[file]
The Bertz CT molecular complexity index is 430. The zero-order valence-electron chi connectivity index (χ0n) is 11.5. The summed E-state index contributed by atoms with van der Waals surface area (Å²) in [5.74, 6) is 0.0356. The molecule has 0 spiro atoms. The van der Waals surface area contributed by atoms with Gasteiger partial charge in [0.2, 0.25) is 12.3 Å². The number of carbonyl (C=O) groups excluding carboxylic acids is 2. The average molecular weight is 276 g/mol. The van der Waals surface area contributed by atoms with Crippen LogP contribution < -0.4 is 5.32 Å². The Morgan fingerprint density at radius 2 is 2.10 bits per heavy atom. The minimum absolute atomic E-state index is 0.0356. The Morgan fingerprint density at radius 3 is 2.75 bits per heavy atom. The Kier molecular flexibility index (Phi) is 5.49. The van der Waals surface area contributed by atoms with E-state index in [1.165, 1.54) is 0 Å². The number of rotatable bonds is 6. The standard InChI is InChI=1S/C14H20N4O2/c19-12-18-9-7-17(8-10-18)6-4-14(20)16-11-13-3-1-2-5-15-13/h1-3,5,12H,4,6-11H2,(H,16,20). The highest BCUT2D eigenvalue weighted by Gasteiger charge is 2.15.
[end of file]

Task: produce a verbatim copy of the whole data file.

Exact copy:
The Bertz CT molecular complexity index is 430. The zero-order valence-electron chi connectivity index (χ0n) is 11.5. The summed E-state index contributed by atoms with van der Waals surface area (Å²) in [5.74, 6) is 0.0356. The molecule has 0 spiro atoms. The van der Waals surface area contributed by atoms with Gasteiger partial charge in [0.2, 0.25) is 12.3 Å². The number of carbonyl (C=O) groups excluding carboxylic acids is 2. The average molecular weight is 276 g/mol. The van der Waals surface area contributed by atoms with Crippen LogP contribution < -0.4 is 5.32 Å². The Morgan fingerprint density at radius 2 is 2.10 bits per heavy atom. The minimum absolute atomic E-state index is 0.0356. The Morgan fingerprint density at radius 3 is 2.75 bits per heavy atom. The Kier molecular flexibility index (Phi) is 5.49. The van der Waals surface area contributed by atoms with E-state index in [1.165, 1.54) is 0 Å². The number of rotatable bonds is 6. The standard InChI is InChI=1S/C14H20N4O2/c19-12-18-9-7-17(8-10-18)6-4-14(20)16-11-13-3-1-2-5-15-13/h1-3,5,12H,4,6-11H2,(H,16,20). The highest BCUT2D eigenvalue weighted by Gasteiger charge is 2.15.